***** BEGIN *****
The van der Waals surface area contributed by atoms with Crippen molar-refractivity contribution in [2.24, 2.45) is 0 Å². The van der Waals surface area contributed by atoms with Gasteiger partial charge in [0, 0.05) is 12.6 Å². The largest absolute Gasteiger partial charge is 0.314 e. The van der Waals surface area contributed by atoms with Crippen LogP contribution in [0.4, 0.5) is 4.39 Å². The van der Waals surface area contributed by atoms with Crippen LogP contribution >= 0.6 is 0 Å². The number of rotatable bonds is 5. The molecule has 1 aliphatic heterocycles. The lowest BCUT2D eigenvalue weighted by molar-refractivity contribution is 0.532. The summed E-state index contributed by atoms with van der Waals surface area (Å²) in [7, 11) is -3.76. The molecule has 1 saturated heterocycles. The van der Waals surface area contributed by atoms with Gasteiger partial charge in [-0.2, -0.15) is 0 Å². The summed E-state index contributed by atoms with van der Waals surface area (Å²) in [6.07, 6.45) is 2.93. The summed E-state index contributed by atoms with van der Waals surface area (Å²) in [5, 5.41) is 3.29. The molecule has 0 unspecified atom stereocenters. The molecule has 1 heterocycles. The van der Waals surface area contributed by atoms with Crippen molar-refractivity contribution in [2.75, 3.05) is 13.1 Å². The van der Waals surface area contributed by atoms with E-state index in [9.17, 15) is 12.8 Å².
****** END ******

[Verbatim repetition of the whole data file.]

The van der Waals surface area contributed by atoms with Crippen molar-refractivity contribution in [2.24, 2.45) is 0 Å². The van der Waals surface area contributed by atoms with Gasteiger partial charge in [0, 0.05) is 12.6 Å². The largest absolute Gasteiger partial charge is 0.314 e. The van der Waals surface area contributed by atoms with Crippen LogP contribution in [0.4, 0.5) is 4.39 Å². The van der Waals surface area contributed by atoms with Crippen LogP contribution >= 0.6 is 0 Å². The number of rotatable bonds is 5. The molecule has 1 aliphatic heterocycles. The lowest BCUT2D eigenvalue weighted by molar-refractivity contribution is 0.532. The summed E-state index contributed by atoms with van der Waals surface area (Å²) in [7, 11) is -3.76. The molecule has 1 saturated heterocycles. The van der Waals surface area contributed by atoms with Gasteiger partial charge in [-0.2, -0.15) is 0 Å². The summed E-state index contributed by atoms with van der Waals surface area (Å²) in [6.07, 6.45) is 2.93. The summed E-state index contributed by atoms with van der Waals surface area (Å²) in [5, 5.41) is 3.29. The molecule has 0 unspecified atom stereocenters. The molecule has 1 heterocycles. The van der Waals surface area contributed by atoms with Crippen molar-refractivity contribution in [2.75, 3.05) is 13.1 Å². The van der Waals surface area contributed by atoms with E-state index in [9.17, 15) is 12.8 Å².